UNLV's Harry Reid Center for Environmental Studies and a Virginia firm have been awarded a cooperative agreement by the U.S. Department of Energy to conduct an 18-month, $2.8 million risk assessment and risk management evaluation of environmental management activities in Nevada.
The DOE selected the team composed of members from the Harry Reid Center and the firm of E. J. Bentz & Associates in a national competition. The team's proposal was one of three selected for the award out of some 30 proposals.
In addition to evaluating environmental activities, the team will also be required to transfer what it learns to other states.
Called the Nevada Risk Assessment/Management Program (NRAMP), it is part of a national effort by the DOE to develop new sources of information and approaches to risk assessment and risk management. The overall objective of the project will be to evaluate risks associated with radioactive and hazardous waste remediation activities in Nevada and increase public awareness of such risks.
More specifically, the team plans to work to develop credible independent assessments of risks at radioactive and hazardous waste sites in Nevada and other states, as well as to evaluate and prioritize options in Nevada for waste site restoration and future land use. It also plans to utilize appropriate methods and results from similar studies conducted in other states and share its results of the evaluation of Nevada sites.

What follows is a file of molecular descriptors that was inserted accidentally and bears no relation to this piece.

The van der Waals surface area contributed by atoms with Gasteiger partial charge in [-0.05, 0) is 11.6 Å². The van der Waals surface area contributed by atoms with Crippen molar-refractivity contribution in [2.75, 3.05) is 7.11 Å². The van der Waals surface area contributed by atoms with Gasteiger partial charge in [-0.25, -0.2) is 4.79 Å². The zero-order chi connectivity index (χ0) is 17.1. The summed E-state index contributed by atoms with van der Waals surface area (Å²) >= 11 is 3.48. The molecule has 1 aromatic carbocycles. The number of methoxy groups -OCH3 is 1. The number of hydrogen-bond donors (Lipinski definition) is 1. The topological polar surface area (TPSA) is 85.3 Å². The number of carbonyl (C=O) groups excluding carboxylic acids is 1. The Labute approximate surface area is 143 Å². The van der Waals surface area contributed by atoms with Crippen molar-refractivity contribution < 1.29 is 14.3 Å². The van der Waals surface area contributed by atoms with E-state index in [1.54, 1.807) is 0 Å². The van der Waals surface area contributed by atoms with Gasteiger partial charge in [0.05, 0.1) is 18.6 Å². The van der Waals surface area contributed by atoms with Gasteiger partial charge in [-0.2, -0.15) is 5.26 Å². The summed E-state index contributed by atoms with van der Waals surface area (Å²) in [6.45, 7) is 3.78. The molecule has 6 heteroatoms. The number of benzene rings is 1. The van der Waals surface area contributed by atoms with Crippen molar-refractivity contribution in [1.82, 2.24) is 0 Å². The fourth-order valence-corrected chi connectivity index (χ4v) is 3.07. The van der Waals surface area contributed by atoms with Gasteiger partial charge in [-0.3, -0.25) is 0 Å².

The Harry Reid Center proposed to conduct the NRAMP by building on its current role in public discussions of the future of the Nevada Test Site. The center is currently collaborating with the Governor's Nevada Test Site Community Reuse Organization, the Nevada Test Site Contractors Association, and the Nevada Test Site Community Advisory Board.
The Harry Reid Center for Environmental Studies is the largest research laboratory and conference center at UNLV. It was started in 1981 with the principal mission of conducting multidisciplinary academic and applied research on environmental problems and developing environmental monitoring technology.
For further information or to volunteer to work on the project, call Bill Andrews, the NRAMP principal investigator, at 895-3382.